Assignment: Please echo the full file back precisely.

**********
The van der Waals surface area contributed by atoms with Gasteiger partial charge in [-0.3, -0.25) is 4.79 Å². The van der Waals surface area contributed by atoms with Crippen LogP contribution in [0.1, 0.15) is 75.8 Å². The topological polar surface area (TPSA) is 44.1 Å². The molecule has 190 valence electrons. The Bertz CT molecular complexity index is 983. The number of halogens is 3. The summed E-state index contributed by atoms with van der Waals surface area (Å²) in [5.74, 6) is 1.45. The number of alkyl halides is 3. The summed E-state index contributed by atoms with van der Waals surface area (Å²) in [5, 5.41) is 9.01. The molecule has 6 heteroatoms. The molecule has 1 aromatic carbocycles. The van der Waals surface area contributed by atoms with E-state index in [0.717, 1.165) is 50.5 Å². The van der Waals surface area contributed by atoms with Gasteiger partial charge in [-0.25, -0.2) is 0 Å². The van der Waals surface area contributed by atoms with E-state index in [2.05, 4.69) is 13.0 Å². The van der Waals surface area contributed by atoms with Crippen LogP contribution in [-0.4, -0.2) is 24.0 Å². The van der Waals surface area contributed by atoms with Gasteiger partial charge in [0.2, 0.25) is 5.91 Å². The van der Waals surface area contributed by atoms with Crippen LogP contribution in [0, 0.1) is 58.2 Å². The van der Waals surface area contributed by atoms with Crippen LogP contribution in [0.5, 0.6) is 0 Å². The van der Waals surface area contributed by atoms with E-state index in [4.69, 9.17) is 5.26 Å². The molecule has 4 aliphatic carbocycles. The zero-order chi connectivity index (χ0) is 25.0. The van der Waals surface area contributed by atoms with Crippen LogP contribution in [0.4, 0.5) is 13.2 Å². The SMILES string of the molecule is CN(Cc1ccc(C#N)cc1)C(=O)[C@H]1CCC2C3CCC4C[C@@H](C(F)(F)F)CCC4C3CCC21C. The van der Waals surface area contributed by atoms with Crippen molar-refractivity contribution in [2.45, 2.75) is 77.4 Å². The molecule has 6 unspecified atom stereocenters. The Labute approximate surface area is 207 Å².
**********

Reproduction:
The van der Waals surface area contributed by atoms with Gasteiger partial charge in [-0.3, -0.25) is 4.79 Å². The van der Waals surface area contributed by atoms with Crippen LogP contribution in [0.1, 0.15) is 75.8 Å². The topological polar surface area (TPSA) is 44.1 Å². The molecule has 190 valence electrons. The Bertz CT molecular complexity index is 983. The number of halogens is 3. The summed E-state index contributed by atoms with van der Waals surface area (Å²) in [5.74, 6) is 1.45. The number of alkyl halides is 3. The summed E-state index contributed by atoms with van der Waals surface area (Å²) in [5, 5.41) is 9.01. The molecule has 6 heteroatoms. The molecule has 1 aromatic carbocycles. The van der Waals surface area contributed by atoms with E-state index in [0.717, 1.165) is 50.5 Å². The van der Waals surface area contributed by atoms with Gasteiger partial charge in [-0.25, -0.2) is 0 Å². The van der Waals surface area contributed by atoms with E-state index in [2.05, 4.69) is 13.0 Å². The van der Waals surface area contributed by atoms with Crippen LogP contribution in [-0.4, -0.2) is 24.0 Å². The van der Waals surface area contributed by atoms with Gasteiger partial charge in [0.2, 0.25) is 5.91 Å². The van der Waals surface area contributed by atoms with Crippen LogP contribution in [0, 0.1) is 58.2 Å². The van der Waals surface area contributed by atoms with Crippen LogP contribution in [0.5, 0.6) is 0 Å². The van der Waals surface area contributed by atoms with E-state index in [4.69, 9.17) is 5.26 Å². The molecule has 4 aliphatic carbocycles. The zero-order chi connectivity index (χ0) is 25.0. The van der Waals surface area contributed by atoms with Crippen LogP contribution in [0.4, 0.5) is 13.2 Å². The SMILES string of the molecule is CN(Cc1ccc(C#N)cc1)C(=O)[C@H]1CCC2C3CCC4C[C@@H](C(F)(F)F)CCC4C3CCC21C. The van der Waals surface area contributed by atoms with Crippen molar-refractivity contribution in [2.45, 2.75) is 77.4 Å². The molecule has 6 unspecified atom stereocenters. The Labute approximate surface area is 207 Å².